Gallegos: The limits of tolerance
I regularly ask my students, "Is there a point at which tolerance becomes as evil as intolerance?"
I also tell my students not to be knee-jerk liberals nor unthinking alt-righters, rather, they should be critical thinkers, applying reason and logic to their analysis of what is right and what is wrong.
In view of too numerous mass shootings and hate crimes, it is a loud, "Yes, there is such a point, and it was breached some time ago."
As an officer of the state, sworn to uphold the constitution of the state and country, as a military veteran, as a lifelong educator, and as the descendant of immigrant pioneers, I have to say that what is happening in our country today, promoted by xenophobic and misogynist leaders, is contrary to the values of my and our America. To not resist these forces, to remain silent, is to be culpable of what amounts to criminal behavior against children and families and innocent souls.
Marginalized Americans are being subjected to trauma and violence encouraged by national leaders. People asking for help are being treated inhumanly instead.
Immigration policy atrocities are only an example of the many policies that currently flaunt our American values.
Our Constitution guarantees that anyone who sets foot on U.S. land is entitled to due process of our laws. Illegal incarceration is not among our due processes.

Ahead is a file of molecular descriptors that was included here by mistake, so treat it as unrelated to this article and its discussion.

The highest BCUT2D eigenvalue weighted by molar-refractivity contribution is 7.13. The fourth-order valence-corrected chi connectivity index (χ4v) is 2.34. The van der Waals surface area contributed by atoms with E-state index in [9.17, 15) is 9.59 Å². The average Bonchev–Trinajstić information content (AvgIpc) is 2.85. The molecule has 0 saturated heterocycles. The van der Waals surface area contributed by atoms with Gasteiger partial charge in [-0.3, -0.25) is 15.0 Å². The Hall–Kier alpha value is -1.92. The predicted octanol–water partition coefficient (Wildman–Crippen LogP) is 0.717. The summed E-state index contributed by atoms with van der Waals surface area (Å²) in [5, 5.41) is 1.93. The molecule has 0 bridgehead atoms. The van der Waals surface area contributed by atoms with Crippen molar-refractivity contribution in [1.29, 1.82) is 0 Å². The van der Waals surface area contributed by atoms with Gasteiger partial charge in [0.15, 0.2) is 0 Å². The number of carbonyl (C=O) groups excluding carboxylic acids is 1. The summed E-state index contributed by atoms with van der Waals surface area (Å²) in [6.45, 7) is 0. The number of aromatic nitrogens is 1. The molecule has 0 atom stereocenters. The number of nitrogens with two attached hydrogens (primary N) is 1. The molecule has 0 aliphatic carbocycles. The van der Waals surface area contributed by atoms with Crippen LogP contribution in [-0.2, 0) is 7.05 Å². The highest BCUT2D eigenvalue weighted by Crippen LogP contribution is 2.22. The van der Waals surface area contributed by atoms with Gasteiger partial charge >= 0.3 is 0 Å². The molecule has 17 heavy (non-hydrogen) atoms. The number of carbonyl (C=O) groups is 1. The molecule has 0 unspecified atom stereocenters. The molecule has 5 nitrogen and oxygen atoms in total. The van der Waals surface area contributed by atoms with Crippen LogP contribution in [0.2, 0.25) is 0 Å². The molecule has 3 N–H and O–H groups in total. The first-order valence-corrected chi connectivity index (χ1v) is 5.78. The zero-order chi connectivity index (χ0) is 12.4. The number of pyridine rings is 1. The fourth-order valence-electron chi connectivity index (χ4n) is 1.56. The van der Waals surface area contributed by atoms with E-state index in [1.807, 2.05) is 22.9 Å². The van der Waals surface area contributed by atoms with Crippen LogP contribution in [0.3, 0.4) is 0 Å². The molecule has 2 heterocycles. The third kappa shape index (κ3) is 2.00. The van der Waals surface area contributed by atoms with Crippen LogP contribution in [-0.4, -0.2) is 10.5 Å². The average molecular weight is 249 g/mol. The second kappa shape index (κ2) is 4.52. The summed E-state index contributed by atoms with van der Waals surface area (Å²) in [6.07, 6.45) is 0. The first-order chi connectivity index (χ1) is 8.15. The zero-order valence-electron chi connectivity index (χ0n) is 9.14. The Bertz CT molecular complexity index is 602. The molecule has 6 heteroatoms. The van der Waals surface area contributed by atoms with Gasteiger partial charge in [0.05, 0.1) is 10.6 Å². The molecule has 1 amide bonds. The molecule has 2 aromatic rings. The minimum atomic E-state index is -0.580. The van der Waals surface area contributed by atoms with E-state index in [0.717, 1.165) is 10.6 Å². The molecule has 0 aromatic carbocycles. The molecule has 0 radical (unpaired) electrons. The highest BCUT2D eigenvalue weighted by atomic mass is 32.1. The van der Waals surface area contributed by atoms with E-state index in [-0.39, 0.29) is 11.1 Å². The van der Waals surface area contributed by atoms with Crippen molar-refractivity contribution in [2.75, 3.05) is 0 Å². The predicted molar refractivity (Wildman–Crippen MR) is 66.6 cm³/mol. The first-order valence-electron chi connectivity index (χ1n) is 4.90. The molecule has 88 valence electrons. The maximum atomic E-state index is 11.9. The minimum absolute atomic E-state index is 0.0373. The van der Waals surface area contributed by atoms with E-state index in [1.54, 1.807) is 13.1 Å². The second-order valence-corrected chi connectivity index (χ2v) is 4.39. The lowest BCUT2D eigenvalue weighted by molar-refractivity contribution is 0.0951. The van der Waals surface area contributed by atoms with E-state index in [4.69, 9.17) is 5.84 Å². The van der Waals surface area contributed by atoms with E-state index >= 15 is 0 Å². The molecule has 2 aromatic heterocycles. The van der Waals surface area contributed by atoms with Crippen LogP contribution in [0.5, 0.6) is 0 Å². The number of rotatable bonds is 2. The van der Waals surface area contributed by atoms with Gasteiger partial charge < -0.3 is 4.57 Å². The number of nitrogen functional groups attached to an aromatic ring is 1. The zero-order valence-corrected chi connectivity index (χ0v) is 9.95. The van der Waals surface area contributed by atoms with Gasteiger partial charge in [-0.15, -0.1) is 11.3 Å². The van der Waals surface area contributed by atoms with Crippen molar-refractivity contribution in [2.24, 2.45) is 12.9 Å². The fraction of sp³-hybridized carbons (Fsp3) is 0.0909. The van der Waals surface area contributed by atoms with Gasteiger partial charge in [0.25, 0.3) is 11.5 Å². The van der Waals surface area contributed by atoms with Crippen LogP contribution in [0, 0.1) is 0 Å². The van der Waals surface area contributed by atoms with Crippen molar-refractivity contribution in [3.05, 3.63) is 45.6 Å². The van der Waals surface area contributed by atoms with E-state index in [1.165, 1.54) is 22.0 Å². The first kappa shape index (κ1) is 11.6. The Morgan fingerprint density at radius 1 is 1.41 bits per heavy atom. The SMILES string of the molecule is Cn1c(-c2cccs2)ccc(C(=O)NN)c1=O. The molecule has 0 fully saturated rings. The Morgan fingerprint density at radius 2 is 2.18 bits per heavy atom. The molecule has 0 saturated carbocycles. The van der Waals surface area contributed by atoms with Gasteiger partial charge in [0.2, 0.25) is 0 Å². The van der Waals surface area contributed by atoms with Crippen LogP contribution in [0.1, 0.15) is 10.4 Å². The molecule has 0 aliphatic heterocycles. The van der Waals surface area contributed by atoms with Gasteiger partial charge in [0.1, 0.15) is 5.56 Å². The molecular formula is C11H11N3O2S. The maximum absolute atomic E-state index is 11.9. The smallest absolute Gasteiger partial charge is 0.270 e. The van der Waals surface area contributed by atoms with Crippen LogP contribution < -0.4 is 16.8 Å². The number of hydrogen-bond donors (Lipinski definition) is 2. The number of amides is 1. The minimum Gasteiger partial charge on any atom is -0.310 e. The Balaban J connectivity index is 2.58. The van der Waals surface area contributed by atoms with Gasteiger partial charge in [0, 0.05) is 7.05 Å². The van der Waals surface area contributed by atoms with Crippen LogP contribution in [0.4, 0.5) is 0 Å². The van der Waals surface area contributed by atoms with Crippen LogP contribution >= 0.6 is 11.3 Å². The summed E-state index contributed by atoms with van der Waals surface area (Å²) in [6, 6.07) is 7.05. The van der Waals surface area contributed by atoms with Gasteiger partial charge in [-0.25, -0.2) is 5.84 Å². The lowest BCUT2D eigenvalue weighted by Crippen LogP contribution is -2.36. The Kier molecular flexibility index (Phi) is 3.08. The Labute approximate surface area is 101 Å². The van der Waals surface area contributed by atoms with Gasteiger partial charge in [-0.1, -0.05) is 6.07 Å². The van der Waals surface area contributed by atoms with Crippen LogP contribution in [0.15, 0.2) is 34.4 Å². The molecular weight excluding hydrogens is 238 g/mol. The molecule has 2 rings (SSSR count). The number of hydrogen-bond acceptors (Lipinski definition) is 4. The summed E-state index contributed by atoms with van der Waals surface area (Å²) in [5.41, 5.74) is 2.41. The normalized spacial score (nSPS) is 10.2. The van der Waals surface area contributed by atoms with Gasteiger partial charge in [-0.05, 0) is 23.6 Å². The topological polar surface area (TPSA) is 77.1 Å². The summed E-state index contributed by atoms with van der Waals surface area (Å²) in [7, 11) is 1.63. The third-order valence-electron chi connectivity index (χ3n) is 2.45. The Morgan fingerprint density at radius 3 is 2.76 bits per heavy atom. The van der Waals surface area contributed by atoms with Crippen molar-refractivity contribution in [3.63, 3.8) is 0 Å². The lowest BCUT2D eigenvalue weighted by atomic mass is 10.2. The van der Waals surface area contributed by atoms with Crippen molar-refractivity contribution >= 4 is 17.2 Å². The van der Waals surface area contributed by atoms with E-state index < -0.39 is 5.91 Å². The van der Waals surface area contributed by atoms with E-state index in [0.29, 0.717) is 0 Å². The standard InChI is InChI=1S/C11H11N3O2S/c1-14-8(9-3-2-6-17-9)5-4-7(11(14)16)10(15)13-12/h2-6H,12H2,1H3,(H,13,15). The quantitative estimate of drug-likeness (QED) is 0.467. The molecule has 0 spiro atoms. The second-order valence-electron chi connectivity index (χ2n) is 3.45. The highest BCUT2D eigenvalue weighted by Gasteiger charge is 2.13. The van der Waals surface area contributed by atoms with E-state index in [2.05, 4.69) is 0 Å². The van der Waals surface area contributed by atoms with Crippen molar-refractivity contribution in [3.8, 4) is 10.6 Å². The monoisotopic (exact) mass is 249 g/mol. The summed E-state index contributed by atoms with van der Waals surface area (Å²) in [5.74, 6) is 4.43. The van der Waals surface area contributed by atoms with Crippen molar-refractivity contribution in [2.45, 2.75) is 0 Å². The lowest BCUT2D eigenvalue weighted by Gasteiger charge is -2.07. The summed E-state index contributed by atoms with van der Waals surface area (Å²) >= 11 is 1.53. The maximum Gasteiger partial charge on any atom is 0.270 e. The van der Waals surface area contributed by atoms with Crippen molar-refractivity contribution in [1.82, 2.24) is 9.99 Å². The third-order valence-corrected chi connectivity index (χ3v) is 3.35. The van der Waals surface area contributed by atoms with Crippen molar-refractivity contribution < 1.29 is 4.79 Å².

Important contextually is to recognize that immigration is a global phenomenon — driven by the workforce needs in the hemispheric north and responded to by workers from the southern hemisphere. That is the reality that the U.S. must incorporate into its immigration policies.
While in the Oregon State Legislature, I regularly invited both Democrats and Republicans to join me in dialogue to consider reform of immigration policy that would be humane, just, fair and legal. The same critical thought needs to be given to the reduction of gun violence, climate change, and health care, education and job sustainability. These are the policy issues that we must not remain silent nor inactive about.
Fear drives the hate we see and the hate we do not see. And, as President Franklin Delano Roosevelt said during his inaugural speech, "We have nothing to fear but fear itself." That continues to be the case today. Our nation is strong, our values correct, and our future secure if we use our critical thinking skills to work together and not apart. All Americans must believe that. To doubt this truth is to be vulnerable.
We are here for a purpose, to leave the world a better place. I believe we are here to spread compassion and not hate. We are here to celebrate diversity and not fear it.
I hope you will share with me the knowledge that diversity is a generative concept and embrace the differences among us and resist attempts to divide our great nation. Most of all, be a thoughtful activist in your local politics and above all, become involved and vote in 2020.
Joseph Gallegos is director of the graduate program in social work for Pacific University's Eugene campus, commissioner on the Oregon Commission on Hispanic Affairs, professor emeritus at the University of Portland, and a former state representative from Hillsboro, serving from 2013 to 2016.
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